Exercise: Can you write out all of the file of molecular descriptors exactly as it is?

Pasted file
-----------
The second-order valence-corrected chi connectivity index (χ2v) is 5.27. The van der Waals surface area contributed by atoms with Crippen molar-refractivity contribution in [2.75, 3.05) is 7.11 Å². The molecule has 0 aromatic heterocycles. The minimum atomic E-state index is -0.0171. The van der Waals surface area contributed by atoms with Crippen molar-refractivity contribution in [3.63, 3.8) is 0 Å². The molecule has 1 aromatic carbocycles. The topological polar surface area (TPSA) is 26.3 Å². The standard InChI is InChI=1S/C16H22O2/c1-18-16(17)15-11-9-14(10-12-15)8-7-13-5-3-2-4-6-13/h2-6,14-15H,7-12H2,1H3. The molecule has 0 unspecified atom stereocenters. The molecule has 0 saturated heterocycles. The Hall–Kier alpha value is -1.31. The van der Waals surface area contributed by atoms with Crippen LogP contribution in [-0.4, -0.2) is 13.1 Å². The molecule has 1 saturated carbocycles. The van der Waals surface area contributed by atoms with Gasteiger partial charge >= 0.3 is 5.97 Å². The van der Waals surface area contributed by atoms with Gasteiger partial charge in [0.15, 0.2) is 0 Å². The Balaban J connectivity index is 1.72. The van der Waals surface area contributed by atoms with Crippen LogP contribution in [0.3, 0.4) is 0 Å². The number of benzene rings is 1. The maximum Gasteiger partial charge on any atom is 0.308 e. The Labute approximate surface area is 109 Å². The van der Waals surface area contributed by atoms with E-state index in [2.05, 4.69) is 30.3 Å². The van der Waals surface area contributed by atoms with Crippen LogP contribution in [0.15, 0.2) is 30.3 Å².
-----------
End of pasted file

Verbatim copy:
The second-order valence-corrected chi connectivity index (χ2v) is 5.27. The van der Waals surface area contributed by atoms with Crippen molar-refractivity contribution in [2.75, 3.05) is 7.11 Å². The molecule has 0 aromatic heterocycles. The minimum atomic E-state index is -0.0171. The van der Waals surface area contributed by atoms with Crippen molar-refractivity contribution in [3.63, 3.8) is 0 Å². The molecule has 1 aromatic carbocycles. The topological polar surface area (TPSA) is 26.3 Å². The standard InChI is InChI=1S/C16H22O2/c1-18-16(17)15-11-9-14(10-12-15)8-7-13-5-3-2-4-6-13/h2-6,14-15H,7-12H2,1H3. The molecule has 0 unspecified atom stereocenters. The molecule has 0 saturated heterocycles. The Hall–Kier alpha value is -1.31. The van der Waals surface area contributed by atoms with Crippen LogP contribution in [-0.4, -0.2) is 13.1 Å². The molecule has 1 saturated carbocycles. The van der Waals surface area contributed by atoms with Gasteiger partial charge >= 0.3 is 5.97 Å². The van der Waals surface area contributed by atoms with Gasteiger partial charge in [0.15, 0.2) is 0 Å². The Balaban J connectivity index is 1.72. The van der Waals surface area contributed by atoms with Crippen LogP contribution in [0.3, 0.4) is 0 Å². The number of benzene rings is 1. The maximum Gasteiger partial charge on any atom is 0.308 e. The Labute approximate surface area is 109 Å². The van der Waals surface area contributed by atoms with E-state index in [2.05, 4.69) is 30.3 Å². The van der Waals surface area contributed by atoms with Crippen LogP contribution in [0.15, 0.2) is 30.3 Å².